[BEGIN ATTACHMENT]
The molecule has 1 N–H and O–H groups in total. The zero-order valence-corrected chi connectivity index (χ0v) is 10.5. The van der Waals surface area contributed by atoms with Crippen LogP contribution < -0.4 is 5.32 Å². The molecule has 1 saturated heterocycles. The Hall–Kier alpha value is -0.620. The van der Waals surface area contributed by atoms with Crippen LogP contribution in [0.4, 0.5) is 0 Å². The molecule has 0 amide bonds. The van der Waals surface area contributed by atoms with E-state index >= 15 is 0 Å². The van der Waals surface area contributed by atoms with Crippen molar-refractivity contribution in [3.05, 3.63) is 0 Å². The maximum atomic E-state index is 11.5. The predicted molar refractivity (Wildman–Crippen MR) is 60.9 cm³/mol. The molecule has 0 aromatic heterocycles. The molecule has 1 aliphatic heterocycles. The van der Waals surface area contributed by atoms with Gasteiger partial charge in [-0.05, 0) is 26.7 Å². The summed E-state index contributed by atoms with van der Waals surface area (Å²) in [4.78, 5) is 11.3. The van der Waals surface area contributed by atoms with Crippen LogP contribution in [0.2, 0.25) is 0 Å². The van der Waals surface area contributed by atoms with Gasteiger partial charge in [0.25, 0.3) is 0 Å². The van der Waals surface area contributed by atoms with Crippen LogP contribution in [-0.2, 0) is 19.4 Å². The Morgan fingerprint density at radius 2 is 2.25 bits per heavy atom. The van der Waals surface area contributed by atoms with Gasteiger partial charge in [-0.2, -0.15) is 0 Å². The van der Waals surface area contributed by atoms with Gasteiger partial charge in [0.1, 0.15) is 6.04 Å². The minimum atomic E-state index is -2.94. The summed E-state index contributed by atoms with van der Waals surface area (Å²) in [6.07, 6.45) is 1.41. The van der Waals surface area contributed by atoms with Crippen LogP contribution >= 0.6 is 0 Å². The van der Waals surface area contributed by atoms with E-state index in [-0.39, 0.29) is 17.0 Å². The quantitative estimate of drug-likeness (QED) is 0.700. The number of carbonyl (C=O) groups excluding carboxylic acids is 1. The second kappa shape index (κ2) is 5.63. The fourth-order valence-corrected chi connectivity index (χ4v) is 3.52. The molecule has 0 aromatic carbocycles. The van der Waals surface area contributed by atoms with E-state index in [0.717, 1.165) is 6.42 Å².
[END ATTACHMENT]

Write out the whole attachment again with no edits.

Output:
The molecule has 1 N–H and O–H groups in total. The zero-order valence-corrected chi connectivity index (χ0v) is 10.5. The van der Waals surface area contributed by atoms with Crippen LogP contribution < -0.4 is 5.32 Å². The molecule has 1 saturated heterocycles. The Hall–Kier alpha value is -0.620. The van der Waals surface area contributed by atoms with Crippen LogP contribution in [0.4, 0.5) is 0 Å². The molecule has 0 amide bonds. The van der Waals surface area contributed by atoms with E-state index >= 15 is 0 Å². The van der Waals surface area contributed by atoms with Crippen molar-refractivity contribution in [3.05, 3.63) is 0 Å². The maximum atomic E-state index is 11.5. The predicted molar refractivity (Wildman–Crippen MR) is 60.9 cm³/mol. The molecule has 0 aromatic heterocycles. The molecule has 1 aliphatic heterocycles. The van der Waals surface area contributed by atoms with Gasteiger partial charge in [-0.05, 0) is 26.7 Å². The summed E-state index contributed by atoms with van der Waals surface area (Å²) in [4.78, 5) is 11.3. The van der Waals surface area contributed by atoms with Crippen LogP contribution in [0.2, 0.25) is 0 Å². The van der Waals surface area contributed by atoms with Gasteiger partial charge in [0.25, 0.3) is 0 Å². The van der Waals surface area contributed by atoms with Crippen LogP contribution in [-0.2, 0) is 19.4 Å². The Morgan fingerprint density at radius 2 is 2.25 bits per heavy atom. The van der Waals surface area contributed by atoms with Gasteiger partial charge in [-0.2, -0.15) is 0 Å². The van der Waals surface area contributed by atoms with Gasteiger partial charge in [0.1, 0.15) is 6.04 Å². The minimum atomic E-state index is -2.94. The summed E-state index contributed by atoms with van der Waals surface area (Å²) in [6.07, 6.45) is 1.41. The van der Waals surface area contributed by atoms with Crippen LogP contribution >= 0.6 is 0 Å². The van der Waals surface area contributed by atoms with E-state index in [-0.39, 0.29) is 17.0 Å². The quantitative estimate of drug-likeness (QED) is 0.700. The number of carbonyl (C=O) groups excluding carboxylic acids is 1. The second kappa shape index (κ2) is 5.63. The fourth-order valence-corrected chi connectivity index (χ4v) is 3.52. The molecule has 0 aromatic carbocycles. The van der Waals surface area contributed by atoms with E-state index in [0.717, 1.165) is 6.42 Å².